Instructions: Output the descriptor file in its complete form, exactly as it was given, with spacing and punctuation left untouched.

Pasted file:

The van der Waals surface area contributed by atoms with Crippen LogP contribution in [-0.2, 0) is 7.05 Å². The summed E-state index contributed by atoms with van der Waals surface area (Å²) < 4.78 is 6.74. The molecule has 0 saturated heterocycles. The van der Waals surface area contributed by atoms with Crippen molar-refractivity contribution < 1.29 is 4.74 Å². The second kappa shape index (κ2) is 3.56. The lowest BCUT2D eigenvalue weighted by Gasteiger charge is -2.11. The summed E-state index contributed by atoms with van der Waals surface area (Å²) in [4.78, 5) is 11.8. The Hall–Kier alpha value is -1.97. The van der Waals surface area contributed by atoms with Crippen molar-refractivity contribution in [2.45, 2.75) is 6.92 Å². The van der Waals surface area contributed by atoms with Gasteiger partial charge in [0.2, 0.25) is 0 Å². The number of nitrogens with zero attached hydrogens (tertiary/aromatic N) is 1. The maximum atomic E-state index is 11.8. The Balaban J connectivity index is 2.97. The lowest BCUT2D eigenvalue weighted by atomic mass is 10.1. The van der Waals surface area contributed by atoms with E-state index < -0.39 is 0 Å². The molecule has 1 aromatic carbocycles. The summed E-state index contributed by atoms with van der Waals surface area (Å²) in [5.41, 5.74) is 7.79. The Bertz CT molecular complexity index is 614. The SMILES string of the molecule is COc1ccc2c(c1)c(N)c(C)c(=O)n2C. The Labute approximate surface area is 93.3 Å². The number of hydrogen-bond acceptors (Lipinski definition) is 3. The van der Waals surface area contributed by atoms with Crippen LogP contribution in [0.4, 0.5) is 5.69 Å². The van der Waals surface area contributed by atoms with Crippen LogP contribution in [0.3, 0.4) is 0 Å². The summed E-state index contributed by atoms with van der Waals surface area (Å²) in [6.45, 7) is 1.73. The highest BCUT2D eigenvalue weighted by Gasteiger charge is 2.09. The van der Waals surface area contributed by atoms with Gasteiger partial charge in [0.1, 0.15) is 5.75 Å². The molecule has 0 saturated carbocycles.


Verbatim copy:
The van der Waals surface area contributed by atoms with Crippen LogP contribution in [-0.2, 0) is 7.05 Å². The summed E-state index contributed by atoms with van der Waals surface area (Å²) < 4.78 is 6.74. The molecule has 0 saturated heterocycles. The van der Waals surface area contributed by atoms with Crippen molar-refractivity contribution < 1.29 is 4.74 Å². The second kappa shape index (κ2) is 3.56. The lowest BCUT2D eigenvalue weighted by Gasteiger charge is -2.11. The summed E-state index contributed by atoms with van der Waals surface area (Å²) in [4.78, 5) is 11.8. The Hall–Kier alpha value is -1.97. The van der Waals surface area contributed by atoms with Crippen molar-refractivity contribution in [2.45, 2.75) is 6.92 Å². The van der Waals surface area contributed by atoms with Gasteiger partial charge in [0.2, 0.25) is 0 Å². The number of nitrogens with zero attached hydrogens (tertiary/aromatic N) is 1. The maximum atomic E-state index is 11.8. The Balaban J connectivity index is 2.97. The lowest BCUT2D eigenvalue weighted by atomic mass is 10.1. The van der Waals surface area contributed by atoms with E-state index < -0.39 is 0 Å². The molecule has 1 aromatic carbocycles. The summed E-state index contributed by atoms with van der Waals surface area (Å²) in [5.41, 5.74) is 7.79. The Bertz CT molecular complexity index is 614. The SMILES string of the molecule is COc1ccc2c(c1)c(N)c(C)c(=O)n2C. The Labute approximate surface area is 93.3 Å². The number of hydrogen-bond acceptors (Lipinski definition) is 3. The van der Waals surface area contributed by atoms with Crippen LogP contribution in [0.4, 0.5) is 5.69 Å². The van der Waals surface area contributed by atoms with Crippen LogP contribution in [0.3, 0.4) is 0 Å². The summed E-state index contributed by atoms with van der Waals surface area (Å²) in [6.45, 7) is 1.73. The highest BCUT2D eigenvalue weighted by Gasteiger charge is 2.09. The van der Waals surface area contributed by atoms with Gasteiger partial charge in [0.1, 0.15) is 5.75 Å². The molecule has 0 saturated carbocycles.